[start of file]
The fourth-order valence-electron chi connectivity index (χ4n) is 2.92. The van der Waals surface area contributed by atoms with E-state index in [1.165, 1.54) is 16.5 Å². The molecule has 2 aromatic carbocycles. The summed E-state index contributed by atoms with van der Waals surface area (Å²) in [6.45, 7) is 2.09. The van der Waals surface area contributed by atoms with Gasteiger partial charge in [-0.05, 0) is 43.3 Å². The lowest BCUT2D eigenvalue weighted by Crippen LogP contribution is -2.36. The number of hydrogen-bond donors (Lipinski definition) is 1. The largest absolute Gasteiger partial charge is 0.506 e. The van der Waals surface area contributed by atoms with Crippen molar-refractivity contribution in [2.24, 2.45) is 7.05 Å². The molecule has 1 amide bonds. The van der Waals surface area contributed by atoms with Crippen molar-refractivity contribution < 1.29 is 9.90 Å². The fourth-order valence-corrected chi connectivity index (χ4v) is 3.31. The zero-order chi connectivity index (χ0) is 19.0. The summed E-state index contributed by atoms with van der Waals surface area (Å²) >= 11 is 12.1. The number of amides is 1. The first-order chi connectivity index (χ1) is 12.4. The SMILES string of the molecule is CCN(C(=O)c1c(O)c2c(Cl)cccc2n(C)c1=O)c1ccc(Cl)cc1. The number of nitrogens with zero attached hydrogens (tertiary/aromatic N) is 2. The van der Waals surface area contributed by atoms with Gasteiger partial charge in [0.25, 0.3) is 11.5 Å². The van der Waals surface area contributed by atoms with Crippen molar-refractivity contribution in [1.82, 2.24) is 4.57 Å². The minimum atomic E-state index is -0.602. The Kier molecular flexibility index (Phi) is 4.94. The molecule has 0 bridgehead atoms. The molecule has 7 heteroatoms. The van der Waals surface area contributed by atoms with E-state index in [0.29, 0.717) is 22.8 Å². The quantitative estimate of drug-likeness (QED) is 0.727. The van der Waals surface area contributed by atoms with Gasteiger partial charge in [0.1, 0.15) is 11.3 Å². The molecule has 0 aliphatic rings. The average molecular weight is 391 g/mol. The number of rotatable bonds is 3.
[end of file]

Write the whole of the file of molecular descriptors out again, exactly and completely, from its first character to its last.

The fourth-order valence-electron chi connectivity index (χ4n) is 2.92. The van der Waals surface area contributed by atoms with E-state index in [1.165, 1.54) is 16.5 Å². The molecule has 2 aromatic carbocycles. The summed E-state index contributed by atoms with van der Waals surface area (Å²) in [6.45, 7) is 2.09. The van der Waals surface area contributed by atoms with Gasteiger partial charge in [-0.05, 0) is 43.3 Å². The lowest BCUT2D eigenvalue weighted by Crippen LogP contribution is -2.36. The number of hydrogen-bond donors (Lipinski definition) is 1. The largest absolute Gasteiger partial charge is 0.506 e. The van der Waals surface area contributed by atoms with Crippen molar-refractivity contribution in [2.24, 2.45) is 7.05 Å². The molecule has 1 amide bonds. The van der Waals surface area contributed by atoms with Crippen molar-refractivity contribution < 1.29 is 9.90 Å². The fourth-order valence-corrected chi connectivity index (χ4v) is 3.31. The zero-order chi connectivity index (χ0) is 19.0. The summed E-state index contributed by atoms with van der Waals surface area (Å²) >= 11 is 12.1. The number of amides is 1. The first-order chi connectivity index (χ1) is 12.4. The SMILES string of the molecule is CCN(C(=O)c1c(O)c2c(Cl)cccc2n(C)c1=O)c1ccc(Cl)cc1. The number of nitrogens with zero attached hydrogens (tertiary/aromatic N) is 2. The van der Waals surface area contributed by atoms with Gasteiger partial charge in [0.25, 0.3) is 11.5 Å². The van der Waals surface area contributed by atoms with Crippen molar-refractivity contribution in [1.82, 2.24) is 4.57 Å². The minimum atomic E-state index is -0.602. The Kier molecular flexibility index (Phi) is 4.94. The molecule has 0 bridgehead atoms. The molecule has 7 heteroatoms. The van der Waals surface area contributed by atoms with E-state index in [0.29, 0.717) is 22.8 Å². The quantitative estimate of drug-likeness (QED) is 0.727. The van der Waals surface area contributed by atoms with Gasteiger partial charge in [0.1, 0.15) is 11.3 Å². The molecule has 0 aliphatic rings. The average molecular weight is 391 g/mol. The number of rotatable bonds is 3.